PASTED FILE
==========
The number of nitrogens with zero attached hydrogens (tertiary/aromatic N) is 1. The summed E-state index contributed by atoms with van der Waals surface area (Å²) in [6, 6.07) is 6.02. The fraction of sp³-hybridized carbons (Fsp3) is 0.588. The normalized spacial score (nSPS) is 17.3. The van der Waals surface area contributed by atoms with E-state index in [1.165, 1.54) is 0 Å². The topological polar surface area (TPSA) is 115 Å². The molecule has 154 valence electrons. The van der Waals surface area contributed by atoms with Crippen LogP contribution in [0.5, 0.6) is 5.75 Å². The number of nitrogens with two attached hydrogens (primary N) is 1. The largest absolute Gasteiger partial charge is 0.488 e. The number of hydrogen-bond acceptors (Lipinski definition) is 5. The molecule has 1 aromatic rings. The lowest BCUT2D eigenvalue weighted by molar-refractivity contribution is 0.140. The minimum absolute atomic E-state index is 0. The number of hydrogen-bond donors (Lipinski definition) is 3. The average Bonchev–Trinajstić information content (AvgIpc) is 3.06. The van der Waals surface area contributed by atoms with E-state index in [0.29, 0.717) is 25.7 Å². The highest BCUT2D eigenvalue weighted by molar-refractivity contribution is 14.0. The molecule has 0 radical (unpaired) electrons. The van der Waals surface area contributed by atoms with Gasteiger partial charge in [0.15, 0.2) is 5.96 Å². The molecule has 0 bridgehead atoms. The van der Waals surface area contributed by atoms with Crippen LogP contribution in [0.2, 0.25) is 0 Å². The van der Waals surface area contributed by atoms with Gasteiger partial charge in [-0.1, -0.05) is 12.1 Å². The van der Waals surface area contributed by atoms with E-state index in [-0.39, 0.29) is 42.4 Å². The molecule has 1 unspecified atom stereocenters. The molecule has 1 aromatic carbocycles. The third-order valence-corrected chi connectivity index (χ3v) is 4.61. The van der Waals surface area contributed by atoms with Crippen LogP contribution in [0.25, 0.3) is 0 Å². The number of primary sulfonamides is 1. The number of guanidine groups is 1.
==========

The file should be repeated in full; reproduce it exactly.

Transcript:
The number of nitrogens with zero attached hydrogens (tertiary/aromatic N) is 1. The summed E-state index contributed by atoms with van der Waals surface area (Å²) in [6, 6.07) is 6.02. The fraction of sp³-hybridized carbons (Fsp3) is 0.588. The normalized spacial score (nSPS) is 17.3. The van der Waals surface area contributed by atoms with E-state index in [1.165, 1.54) is 0 Å². The topological polar surface area (TPSA) is 115 Å². The molecule has 154 valence electrons. The van der Waals surface area contributed by atoms with Crippen LogP contribution in [0.5, 0.6) is 5.75 Å². The number of nitrogens with two attached hydrogens (primary N) is 1. The largest absolute Gasteiger partial charge is 0.488 e. The number of hydrogen-bond acceptors (Lipinski definition) is 5. The molecule has 1 aromatic rings. The lowest BCUT2D eigenvalue weighted by molar-refractivity contribution is 0.140. The minimum absolute atomic E-state index is 0. The number of hydrogen-bond donors (Lipinski definition) is 3. The average Bonchev–Trinajstić information content (AvgIpc) is 3.06. The van der Waals surface area contributed by atoms with E-state index in [0.29, 0.717) is 25.7 Å². The highest BCUT2D eigenvalue weighted by molar-refractivity contribution is 14.0. The molecule has 0 radical (unpaired) electrons. The van der Waals surface area contributed by atoms with Gasteiger partial charge in [0.15, 0.2) is 5.96 Å². The molecule has 0 bridgehead atoms. The van der Waals surface area contributed by atoms with Crippen LogP contribution in [0.2, 0.25) is 0 Å². The van der Waals surface area contributed by atoms with Gasteiger partial charge in [-0.1, -0.05) is 12.1 Å². The van der Waals surface area contributed by atoms with E-state index in [-0.39, 0.29) is 42.4 Å². The molecule has 1 unspecified atom stereocenters. The molecule has 1 aromatic carbocycles. The third-order valence-corrected chi connectivity index (χ3v) is 4.61. The van der Waals surface area contributed by atoms with Crippen LogP contribution in [0.25, 0.3) is 0 Å². The number of primary sulfonamides is 1. The number of guanidine groups is 1.